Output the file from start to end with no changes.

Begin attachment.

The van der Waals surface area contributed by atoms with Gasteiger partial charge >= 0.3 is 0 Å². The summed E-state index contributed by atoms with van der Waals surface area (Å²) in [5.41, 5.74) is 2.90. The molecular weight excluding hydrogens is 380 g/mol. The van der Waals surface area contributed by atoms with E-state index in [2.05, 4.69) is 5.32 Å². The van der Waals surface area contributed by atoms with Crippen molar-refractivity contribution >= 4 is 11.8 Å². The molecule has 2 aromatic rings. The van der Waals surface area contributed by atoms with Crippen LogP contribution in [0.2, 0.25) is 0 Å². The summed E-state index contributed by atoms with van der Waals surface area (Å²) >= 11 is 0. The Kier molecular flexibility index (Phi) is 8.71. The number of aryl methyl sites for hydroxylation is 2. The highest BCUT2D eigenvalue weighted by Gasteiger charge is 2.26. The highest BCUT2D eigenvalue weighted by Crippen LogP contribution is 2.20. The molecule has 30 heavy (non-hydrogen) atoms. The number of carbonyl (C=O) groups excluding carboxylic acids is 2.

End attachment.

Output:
The van der Waals surface area contributed by atoms with Gasteiger partial charge >= 0.3 is 0 Å². The summed E-state index contributed by atoms with van der Waals surface area (Å²) in [5.41, 5.74) is 2.90. The molecular weight excluding hydrogens is 380 g/mol. The van der Waals surface area contributed by atoms with E-state index in [2.05, 4.69) is 5.32 Å². The van der Waals surface area contributed by atoms with Crippen molar-refractivity contribution >= 4 is 11.8 Å². The molecule has 2 aromatic rings. The van der Waals surface area contributed by atoms with Crippen LogP contribution in [0.2, 0.25) is 0 Å². The summed E-state index contributed by atoms with van der Waals surface area (Å²) >= 11 is 0. The Kier molecular flexibility index (Phi) is 8.71. The number of aryl methyl sites for hydroxylation is 2. The highest BCUT2D eigenvalue weighted by Gasteiger charge is 2.26. The highest BCUT2D eigenvalue weighted by Crippen LogP contribution is 2.20. The molecule has 30 heavy (non-hydrogen) atoms. The number of carbonyl (C=O) groups excluding carboxylic acids is 2.